We think we know where we’re going. But do we really?
The world has changed a lot in our lifetimes, and I’m not just talking to the old fogies out there. A lot of unthinkable things have happened, and they linger in the news and in our lives, often as unexplainable events.
For example, violence has taken some incredible turns in recent years.
When I was a kid, there were occasional reports of airplanes hijacked by desperate criminals or revolutionaries with political agendas. Even back then aircraft were used for nefarious purposes, but no one anticipated what was to come on Sept. 11, 2001, when terrorists took control of four commercial aircraft and used them as weapons of mass destruction. Nearly 3,000 people were killed and more than 6,000 others injured on that day that changed our lives forever.
That took us, unexpectedly, into a forever war against terrorism. In hindsight, we now see the circumstances that built up to that day, how there were, and are, people who seek to destroy Western Civilization, but back in 2001 the average American was clueless. We were blindsided by the unthinkable.
Then there’s the rise of school shootings in our time. Violence in our schools has always occurred, but only in recent times have mass shootings become so commonplace.
Perhaps it began in 1966, when a 25-year-old student climbed a tower at the University of Texas and shot down on the campus for 96 minutes, killing 17 people and injuring 31 others. There have been hundreds of school shootings since then—though most of them didn’t result in such high numbers of victims, so we didn’t freak out too much.
Then came the high school massacre in Littleton, Colo., and two separate, same-day killing sprees on the campus of Virginia Tech. And then, just a couple of weeks before Christmas in 2012, came the horrific elementary school shooting at Sandy Hook Elementary School in Newtown, Conn., where 26 people—mostly children and their adult protectors—were shot and killed by a gunman barely out of his teens.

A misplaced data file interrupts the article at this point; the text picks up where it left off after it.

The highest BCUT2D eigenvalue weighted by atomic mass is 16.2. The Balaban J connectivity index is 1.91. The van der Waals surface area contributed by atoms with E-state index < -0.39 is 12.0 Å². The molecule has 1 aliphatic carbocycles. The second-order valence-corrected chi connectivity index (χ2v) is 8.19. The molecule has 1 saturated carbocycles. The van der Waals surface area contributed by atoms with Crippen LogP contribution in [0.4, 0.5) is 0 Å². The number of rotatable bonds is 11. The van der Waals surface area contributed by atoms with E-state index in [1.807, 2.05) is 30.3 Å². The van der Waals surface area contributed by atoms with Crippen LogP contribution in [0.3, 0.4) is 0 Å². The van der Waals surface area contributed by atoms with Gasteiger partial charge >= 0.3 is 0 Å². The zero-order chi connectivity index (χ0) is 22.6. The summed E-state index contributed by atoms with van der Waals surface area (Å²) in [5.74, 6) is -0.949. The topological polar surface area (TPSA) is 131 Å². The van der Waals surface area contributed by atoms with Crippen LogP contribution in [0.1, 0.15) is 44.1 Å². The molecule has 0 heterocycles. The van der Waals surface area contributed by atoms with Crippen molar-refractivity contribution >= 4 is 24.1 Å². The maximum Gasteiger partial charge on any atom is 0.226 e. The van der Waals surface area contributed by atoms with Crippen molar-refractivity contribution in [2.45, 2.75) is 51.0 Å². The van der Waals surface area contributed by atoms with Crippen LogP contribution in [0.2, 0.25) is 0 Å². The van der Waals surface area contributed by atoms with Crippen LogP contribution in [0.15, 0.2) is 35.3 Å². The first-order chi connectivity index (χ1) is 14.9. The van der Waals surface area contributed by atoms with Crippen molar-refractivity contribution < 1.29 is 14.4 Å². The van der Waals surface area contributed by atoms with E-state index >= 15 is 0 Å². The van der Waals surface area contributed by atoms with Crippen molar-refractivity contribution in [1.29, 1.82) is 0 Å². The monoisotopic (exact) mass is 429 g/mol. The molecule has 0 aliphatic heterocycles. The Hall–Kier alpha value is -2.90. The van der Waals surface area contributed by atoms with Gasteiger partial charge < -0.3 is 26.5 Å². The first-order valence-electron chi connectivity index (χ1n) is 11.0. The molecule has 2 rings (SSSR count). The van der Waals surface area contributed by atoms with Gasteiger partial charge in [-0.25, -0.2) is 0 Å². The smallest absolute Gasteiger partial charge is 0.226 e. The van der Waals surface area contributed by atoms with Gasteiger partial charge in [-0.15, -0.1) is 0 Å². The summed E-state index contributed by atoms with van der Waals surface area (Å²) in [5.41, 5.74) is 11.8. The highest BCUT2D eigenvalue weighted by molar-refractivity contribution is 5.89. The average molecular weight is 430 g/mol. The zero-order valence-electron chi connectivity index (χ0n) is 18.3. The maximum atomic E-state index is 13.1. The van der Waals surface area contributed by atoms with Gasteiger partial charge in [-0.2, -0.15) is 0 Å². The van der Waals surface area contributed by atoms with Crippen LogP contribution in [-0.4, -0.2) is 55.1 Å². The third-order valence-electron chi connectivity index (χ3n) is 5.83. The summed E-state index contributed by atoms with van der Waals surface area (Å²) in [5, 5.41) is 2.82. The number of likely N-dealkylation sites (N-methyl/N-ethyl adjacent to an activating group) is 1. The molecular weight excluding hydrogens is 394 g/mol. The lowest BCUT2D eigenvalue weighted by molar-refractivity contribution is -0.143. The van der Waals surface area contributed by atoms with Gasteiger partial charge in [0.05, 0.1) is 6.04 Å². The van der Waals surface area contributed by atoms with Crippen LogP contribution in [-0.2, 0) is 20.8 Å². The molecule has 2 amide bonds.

The Sandy Hook killer started his rampage by killing his own mother at home, and then he ended his massacre by killing himself, leaving us to wonder why.
It’s unthinkable how anyone could do such a thing, but it happened. They all happened. And, still, we’re at a loss for how to stop such violence.
We spend more time on how to respond to an “active shooter” at a school than we do on how to prevent another one from occurring.
Of course, not all unexpected changes in our culture stem from violence. I suppose some geeks and Star Trek fans saw smart phones coming, but for me it was a surprise to find access to the whole world in the palm of my hand.
When I was in high school, one of the more useful subjects I took was a typing class, where my biggest concern was whether I’d get to practice on a manual or an electric typewriter. Now, the lingering question is whether I’ll ever get used to simply dictating my words into my “phone” instead of “keyboarding” my written communications.
I guess we all knew that technology would eventually take over so many of the manual tasks in our lives—as seen in our modern-day kitchens as well as on factory floors—but, still, I can’t help but wonder: Are we ready to compete with our own creations for our very survival?
Businessman Elon Musk, a futurist if there ever was one, suggests that such a day could be coming, though Facebook creator Mark Zuckerberg, an opportunist of the highest caliber, says we should all just relax, the future is nothing but bright. Meanwhile, as they argue over what the future looks like, artificial intelligence is preparing to take over the world.
Maybe a robotic takeover is a good thing, or maybe not. I for one prefer humanity at the top of Earth’s evolutionary chain, even if we are terror-filled and self-destructive. And shortsighted, very much so.
The fact that we could actually be creating our own replacements proves just how naïve humans really are. And, I would readily add, always have been.
Tom McDonald is founder and editor of the New Mexico Community News Exchange. He can be reached at firstname.lastname@example.org.